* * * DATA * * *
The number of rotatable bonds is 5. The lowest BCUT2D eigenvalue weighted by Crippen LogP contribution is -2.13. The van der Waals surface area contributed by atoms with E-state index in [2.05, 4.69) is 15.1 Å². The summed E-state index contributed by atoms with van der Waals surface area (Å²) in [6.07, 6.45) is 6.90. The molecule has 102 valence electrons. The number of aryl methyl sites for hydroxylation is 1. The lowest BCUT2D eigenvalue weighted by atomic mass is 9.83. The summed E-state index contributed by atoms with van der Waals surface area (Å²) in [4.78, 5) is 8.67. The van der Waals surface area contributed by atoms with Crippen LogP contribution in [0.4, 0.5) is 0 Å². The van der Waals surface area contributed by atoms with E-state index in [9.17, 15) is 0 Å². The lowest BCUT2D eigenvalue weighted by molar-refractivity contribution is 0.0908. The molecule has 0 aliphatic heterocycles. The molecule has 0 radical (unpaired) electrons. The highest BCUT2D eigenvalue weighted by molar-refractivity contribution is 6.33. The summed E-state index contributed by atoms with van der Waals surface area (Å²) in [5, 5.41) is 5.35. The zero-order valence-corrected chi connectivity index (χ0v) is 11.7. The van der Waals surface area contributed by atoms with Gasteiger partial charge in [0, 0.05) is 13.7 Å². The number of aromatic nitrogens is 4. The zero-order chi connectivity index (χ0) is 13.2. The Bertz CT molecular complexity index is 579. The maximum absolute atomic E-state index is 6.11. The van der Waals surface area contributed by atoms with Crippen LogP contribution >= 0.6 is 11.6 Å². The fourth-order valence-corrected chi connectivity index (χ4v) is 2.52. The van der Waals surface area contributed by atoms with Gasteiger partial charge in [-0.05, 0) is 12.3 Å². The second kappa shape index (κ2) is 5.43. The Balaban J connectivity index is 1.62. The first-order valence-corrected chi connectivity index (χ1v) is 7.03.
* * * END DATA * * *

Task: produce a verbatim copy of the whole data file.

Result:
The number of rotatable bonds is 5. The lowest BCUT2D eigenvalue weighted by Crippen LogP contribution is -2.13. The van der Waals surface area contributed by atoms with E-state index in [2.05, 4.69) is 15.1 Å². The summed E-state index contributed by atoms with van der Waals surface area (Å²) in [6.07, 6.45) is 6.90. The molecule has 102 valence electrons. The number of aryl methyl sites for hydroxylation is 1. The lowest BCUT2D eigenvalue weighted by atomic mass is 9.83. The summed E-state index contributed by atoms with van der Waals surface area (Å²) in [4.78, 5) is 8.67. The van der Waals surface area contributed by atoms with Crippen LogP contribution in [0.4, 0.5) is 0 Å². The van der Waals surface area contributed by atoms with E-state index in [9.17, 15) is 0 Å². The lowest BCUT2D eigenvalue weighted by molar-refractivity contribution is 0.0908. The molecule has 0 aliphatic heterocycles. The molecule has 0 radical (unpaired) electrons. The highest BCUT2D eigenvalue weighted by molar-refractivity contribution is 6.33. The summed E-state index contributed by atoms with van der Waals surface area (Å²) in [5, 5.41) is 5.35. The zero-order valence-corrected chi connectivity index (χ0v) is 11.7. The van der Waals surface area contributed by atoms with Gasteiger partial charge in [0, 0.05) is 13.7 Å². The number of aromatic nitrogens is 4. The zero-order chi connectivity index (χ0) is 13.2. The Bertz CT molecular complexity index is 579. The maximum absolute atomic E-state index is 6.11. The van der Waals surface area contributed by atoms with Crippen LogP contribution >= 0.6 is 11.6 Å². The fourth-order valence-corrected chi connectivity index (χ4v) is 2.52. The van der Waals surface area contributed by atoms with Gasteiger partial charge in [-0.05, 0) is 12.3 Å². The second kappa shape index (κ2) is 5.43. The Balaban J connectivity index is 1.62. The first-order valence-corrected chi connectivity index (χ1v) is 7.03.